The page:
Don’t Do That

A dear friend, who is a Russian monk, was among the earliest Orthodox clergy to visit in our mission in its first two years. Most of my parish had never met a monk, much less one who was as serious in demeanor. My son (now an adult) was then 11 years old and served in the altar. The monk had a simple way of correcting the altar servers (and occasionally parishioners who…

John Chrysostom on Romans 9

Many puzzle about Romans 9 and what some claim to see as a teaching of “double-edged” predestination, that is, that God predestines some for hell. It is useful to see what the Fathers do with such a passage. Here is an excerpt from John Chrysostom’s sermon on Romans 9 that addresses the subject well and demonstrates that God does not predestine anyone to damnation. The question was raised in a recent comment…

Reading Scripture in an Orthodox Manner

Recently my site has been visited with questions about Scripture, in particular (to start with) the Orthodox use of the title “Father” when Christ said, “Call no man on earth your father.” Actually I thought the response posted by William amply demonstrated how this verse should be understood. But there is a larger question – that of the use of Scripture and how it may be interpreted. The questioner claimed only be…

The Most Holy Mother of God

On August 15, the Orthodox Church (new calendar) commemorates the Dormition (falling asleep) of the Most Holy Mother of God. The feast is considered to be one of the 12 Great Feasts of the year and thus an integral part of the proclamation of gospel of Jesus Christ. Many who are not familiar with Orthodoxy, or its manner of understanding saints, easily see feast days and the veneration of saints as distractions…

In The Last Days

Abba Ischyrion was asked, “What have we done in our life?” He replied, “We have done the half of what our Fathers did.” When asked, “What will the ones who come after us do?” He replied, “They will do the half of what we are doing now.” And to the question, “What will the Christians of the last times do?” He replied, “They will not be able to do any spiritual exploits,…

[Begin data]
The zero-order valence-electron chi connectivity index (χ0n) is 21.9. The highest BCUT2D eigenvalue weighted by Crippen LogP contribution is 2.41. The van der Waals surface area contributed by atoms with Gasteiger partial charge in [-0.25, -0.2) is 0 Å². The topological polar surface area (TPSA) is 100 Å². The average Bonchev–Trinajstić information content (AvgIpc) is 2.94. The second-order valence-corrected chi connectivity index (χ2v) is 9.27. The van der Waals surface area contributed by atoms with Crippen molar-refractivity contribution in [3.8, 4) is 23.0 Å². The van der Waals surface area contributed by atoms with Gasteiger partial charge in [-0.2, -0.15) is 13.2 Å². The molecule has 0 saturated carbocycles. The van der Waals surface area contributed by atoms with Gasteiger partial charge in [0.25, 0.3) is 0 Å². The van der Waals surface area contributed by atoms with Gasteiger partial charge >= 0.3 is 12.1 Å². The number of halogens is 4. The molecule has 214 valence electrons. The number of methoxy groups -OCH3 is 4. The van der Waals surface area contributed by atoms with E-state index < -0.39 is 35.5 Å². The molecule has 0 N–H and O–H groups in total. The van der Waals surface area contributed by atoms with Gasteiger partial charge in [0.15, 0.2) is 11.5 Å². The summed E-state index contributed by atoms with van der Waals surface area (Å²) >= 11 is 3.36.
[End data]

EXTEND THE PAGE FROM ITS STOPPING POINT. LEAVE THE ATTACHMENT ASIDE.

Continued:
Risky Business

Amoun found Abba Poemen and told him, “When I visit a neighbor or he visits me, he hesitate to talk with each other. We are afraid that we might bring up a worldly topic. The old man replied, “Yes, young people need to guard their mouths.” Amoun asked, “But how do old men handle this problem?” Abba Poemen said, “Those who have advanced in virtue no longer have any worldliness in them.…

True Knowledge of God

The Elder Sophrony made a strong distinction between the knowledge we gain by rational speculation and the knowledge of God that comes as a gift of grace. He used the term “dogmatic consciousness” to express the knowledge of God as found in the lives of the saints and great ascetics. It is not a contradiction of the dogma of the Church, but an existential encounter with God that ineffably confirms the teaching…

The Depths of the Personal

I have written on modern distortions of “personal relationship” in which “private” relationship is one of its corrupted meanings. I have also noted that, properly understood, “personal” always carries a meaning of “corporate” as well. To be in personal relationship with Christ necessarily means that I am in relationship with His Body, the Church. There is a mutual sharing of life – my life becomes Christ’s – His life becomes mine –…

Grace and “the Inverted Pyramid”

Fr. Sophrony [Sakharov], in his book on St. Silouan, presents this theory of the “inverted pyramid.” He says that the empirical cosmic being is like a pyramid: at the top sit the powerful of the earth, who exercise dominion over the nations (cf. Matt. 20:25), and at the bottom stand the masses. But the spirit of man, by nature [unfallen nature as given by God], demands equality, justice and freedom of spirit,…